Reflections on life in the Parish.
“This book of poems takes the stuff of the ordinary and discloses how the common experiences of life reveal to us that we are living in “the township of heaven.”
Dandelions. A deer at the edge of the woods. Aurora Borealis. A child protesting the restrains of a car seat. What have these to do with parish ministry? Everything, for those with the eyes to see and the ears to hear.
This book of poems takes the stuff of the ordinary and discloses how the common experiences of life reveal to us that we are living in “the township of heaven.” They were written while Puckett was serving as a Lutheran parish pastor. Many of the poems comment, in surprising ways, on moments of daily life with the realities of parish ministry: baptism, stewardship, communion, congregational work days. If they serve to inspire others to trust their own creative impulses, all the better.”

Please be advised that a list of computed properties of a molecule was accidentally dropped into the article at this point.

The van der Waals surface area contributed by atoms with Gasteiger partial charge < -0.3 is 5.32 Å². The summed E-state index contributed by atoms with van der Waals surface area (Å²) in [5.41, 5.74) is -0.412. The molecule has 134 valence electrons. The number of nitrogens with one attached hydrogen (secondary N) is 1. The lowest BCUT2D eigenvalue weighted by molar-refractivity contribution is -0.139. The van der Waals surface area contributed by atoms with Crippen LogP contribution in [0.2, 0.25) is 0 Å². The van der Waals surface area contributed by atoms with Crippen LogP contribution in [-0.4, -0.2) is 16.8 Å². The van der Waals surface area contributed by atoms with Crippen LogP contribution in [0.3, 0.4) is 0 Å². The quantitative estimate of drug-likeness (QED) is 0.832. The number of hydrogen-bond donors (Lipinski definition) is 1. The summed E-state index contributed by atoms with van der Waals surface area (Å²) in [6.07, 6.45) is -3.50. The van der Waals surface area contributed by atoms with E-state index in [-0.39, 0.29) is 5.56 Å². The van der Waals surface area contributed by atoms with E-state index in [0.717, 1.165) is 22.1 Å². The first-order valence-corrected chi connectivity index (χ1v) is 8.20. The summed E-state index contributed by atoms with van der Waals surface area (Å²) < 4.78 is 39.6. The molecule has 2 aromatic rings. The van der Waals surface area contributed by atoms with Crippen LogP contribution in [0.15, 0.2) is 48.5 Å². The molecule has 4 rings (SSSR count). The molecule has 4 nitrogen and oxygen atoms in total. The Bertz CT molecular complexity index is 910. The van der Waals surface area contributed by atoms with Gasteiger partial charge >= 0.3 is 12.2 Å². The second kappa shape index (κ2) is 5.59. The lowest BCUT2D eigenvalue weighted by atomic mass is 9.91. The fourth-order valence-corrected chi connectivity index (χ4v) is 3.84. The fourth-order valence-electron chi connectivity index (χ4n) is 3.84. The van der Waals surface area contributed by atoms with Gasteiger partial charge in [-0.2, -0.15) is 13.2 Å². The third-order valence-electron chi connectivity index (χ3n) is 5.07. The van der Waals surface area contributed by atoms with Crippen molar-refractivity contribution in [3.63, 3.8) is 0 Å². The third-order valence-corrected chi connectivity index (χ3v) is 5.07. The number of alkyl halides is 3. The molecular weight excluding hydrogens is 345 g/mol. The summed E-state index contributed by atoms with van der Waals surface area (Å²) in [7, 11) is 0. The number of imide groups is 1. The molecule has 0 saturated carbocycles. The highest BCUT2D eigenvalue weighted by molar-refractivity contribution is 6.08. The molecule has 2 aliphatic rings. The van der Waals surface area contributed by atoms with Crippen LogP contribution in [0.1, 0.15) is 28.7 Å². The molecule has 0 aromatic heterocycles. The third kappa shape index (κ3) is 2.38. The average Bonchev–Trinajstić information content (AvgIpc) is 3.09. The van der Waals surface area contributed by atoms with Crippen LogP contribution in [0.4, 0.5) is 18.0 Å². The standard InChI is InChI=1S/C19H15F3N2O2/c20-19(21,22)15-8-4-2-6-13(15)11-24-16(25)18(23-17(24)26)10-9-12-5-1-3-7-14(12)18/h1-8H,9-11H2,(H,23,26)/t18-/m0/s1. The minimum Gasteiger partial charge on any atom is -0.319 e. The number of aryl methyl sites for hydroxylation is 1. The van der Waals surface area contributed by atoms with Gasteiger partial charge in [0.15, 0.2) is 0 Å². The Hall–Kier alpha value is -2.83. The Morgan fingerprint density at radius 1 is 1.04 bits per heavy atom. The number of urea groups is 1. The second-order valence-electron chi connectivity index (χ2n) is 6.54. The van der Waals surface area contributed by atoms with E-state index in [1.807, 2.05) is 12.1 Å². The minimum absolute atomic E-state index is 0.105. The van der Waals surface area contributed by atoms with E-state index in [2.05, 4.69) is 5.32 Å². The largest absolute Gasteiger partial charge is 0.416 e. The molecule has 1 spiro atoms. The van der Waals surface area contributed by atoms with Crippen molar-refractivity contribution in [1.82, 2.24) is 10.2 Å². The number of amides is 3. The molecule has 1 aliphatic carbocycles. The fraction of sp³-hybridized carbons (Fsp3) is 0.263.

—Rev. Craig L. Nessan, Dean, Wartburg Theological Seminary, Currents in Theology and Mission
“…through poetry Puckett explores how ministry is ‘life-giving and life-rending all at the same time.” —Rev. Jeff Lilley, parish pastor, Kansas
“…the author never takes his eye off of the playfulness and humor that permeate this quest for humanness.” —Jim Babcock, elementary teacher, Kansas
“…refreshing to hear the inner voice of pastoral experience…. Puckett does not avoid the tough realities in the plodding day-to-day life of local places and unsung pastorates. Here is honesty about the stress and fears alongside the hopes of everyday faith and church life.” –Rev. Gilson A. C. Waldkoenig, Associate Professor of Church in Society, Director of Town and Country Church Institute, Lutheran Theological Seminary at Gettysburg.
About the Author
Gary B. Puckett is a jack-of-all-trades with a Master of Divinity. Husband to Kathy, father to Margaret and Nathan, he keeps house, shepherds flocks of aged vehicles and obsolete computers, forges iron, maintains good intentions of recording his music, writes, teaches and preaches as needed, watches for glimpses of the Township of Heaven, and listens constantly for the whistle of any stray steam locomotive that might wander down the BNSF tracks through Milledgeville, Illinois.
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